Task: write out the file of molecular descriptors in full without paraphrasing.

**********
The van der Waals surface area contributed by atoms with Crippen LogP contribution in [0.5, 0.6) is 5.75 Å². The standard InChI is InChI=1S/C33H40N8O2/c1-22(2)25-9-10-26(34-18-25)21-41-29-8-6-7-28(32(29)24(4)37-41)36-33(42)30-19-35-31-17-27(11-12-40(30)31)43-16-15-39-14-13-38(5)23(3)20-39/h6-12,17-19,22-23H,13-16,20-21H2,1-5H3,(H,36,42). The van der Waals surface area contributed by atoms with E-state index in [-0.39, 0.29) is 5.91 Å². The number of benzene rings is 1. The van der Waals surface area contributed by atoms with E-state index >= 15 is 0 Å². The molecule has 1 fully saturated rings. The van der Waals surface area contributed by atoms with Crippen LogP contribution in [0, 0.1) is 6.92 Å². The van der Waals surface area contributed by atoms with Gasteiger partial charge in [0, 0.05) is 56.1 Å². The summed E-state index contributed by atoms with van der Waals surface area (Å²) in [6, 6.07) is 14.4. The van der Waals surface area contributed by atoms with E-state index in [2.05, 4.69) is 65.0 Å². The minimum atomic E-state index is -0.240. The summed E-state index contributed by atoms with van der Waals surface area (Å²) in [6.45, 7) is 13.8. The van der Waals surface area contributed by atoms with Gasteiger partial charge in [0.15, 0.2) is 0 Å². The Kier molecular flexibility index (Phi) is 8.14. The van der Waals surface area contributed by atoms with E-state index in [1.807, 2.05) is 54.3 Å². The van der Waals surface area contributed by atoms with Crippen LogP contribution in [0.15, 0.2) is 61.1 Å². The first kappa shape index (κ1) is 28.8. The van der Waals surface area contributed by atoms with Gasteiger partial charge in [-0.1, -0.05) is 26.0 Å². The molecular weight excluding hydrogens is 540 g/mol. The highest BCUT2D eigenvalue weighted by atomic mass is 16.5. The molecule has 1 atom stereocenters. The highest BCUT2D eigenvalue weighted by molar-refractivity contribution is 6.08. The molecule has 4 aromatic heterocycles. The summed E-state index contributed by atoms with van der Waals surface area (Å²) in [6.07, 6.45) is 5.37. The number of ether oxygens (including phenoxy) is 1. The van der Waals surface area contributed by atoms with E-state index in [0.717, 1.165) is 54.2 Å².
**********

The van der Waals surface area contributed by atoms with Crippen LogP contribution in [0.5, 0.6) is 5.75 Å². The standard InChI is InChI=1S/C33H40N8O2/c1-22(2)25-9-10-26(34-18-25)21-41-29-8-6-7-28(32(29)24(4)37-41)36-33(42)30-19-35-31-17-27(11-12-40(30)31)43-16-15-39-14-13-38(5)23(3)20-39/h6-12,17-19,22-23H,13-16,20-21H2,1-5H3,(H,36,42). The van der Waals surface area contributed by atoms with E-state index in [-0.39, 0.29) is 5.91 Å². The number of benzene rings is 1. The van der Waals surface area contributed by atoms with E-state index >= 15 is 0 Å². The molecule has 1 fully saturated rings. The van der Waals surface area contributed by atoms with Crippen LogP contribution in [0, 0.1) is 6.92 Å². The van der Waals surface area contributed by atoms with Gasteiger partial charge in [0, 0.05) is 56.1 Å². The summed E-state index contributed by atoms with van der Waals surface area (Å²) in [6, 6.07) is 14.4. The van der Waals surface area contributed by atoms with E-state index in [2.05, 4.69) is 65.0 Å². The minimum atomic E-state index is -0.240. The summed E-state index contributed by atoms with van der Waals surface area (Å²) in [6.45, 7) is 13.8. The van der Waals surface area contributed by atoms with Gasteiger partial charge in [0.15, 0.2) is 0 Å². The Kier molecular flexibility index (Phi) is 8.14. The van der Waals surface area contributed by atoms with E-state index in [1.807, 2.05) is 54.3 Å². The van der Waals surface area contributed by atoms with Crippen LogP contribution in [0.15, 0.2) is 61.1 Å². The first kappa shape index (κ1) is 28.8. The van der Waals surface area contributed by atoms with Gasteiger partial charge in [-0.1, -0.05) is 26.0 Å². The molecular weight excluding hydrogens is 540 g/mol. The highest BCUT2D eigenvalue weighted by atomic mass is 16.5. The molecule has 1 atom stereocenters. The highest BCUT2D eigenvalue weighted by molar-refractivity contribution is 6.08. The molecule has 4 aromatic heterocycles. The summed E-state index contributed by atoms with van der Waals surface area (Å²) in [6.07, 6.45) is 5.37. The number of ether oxygens (including phenoxy) is 1. The van der Waals surface area contributed by atoms with E-state index in [0.717, 1.165) is 54.2 Å².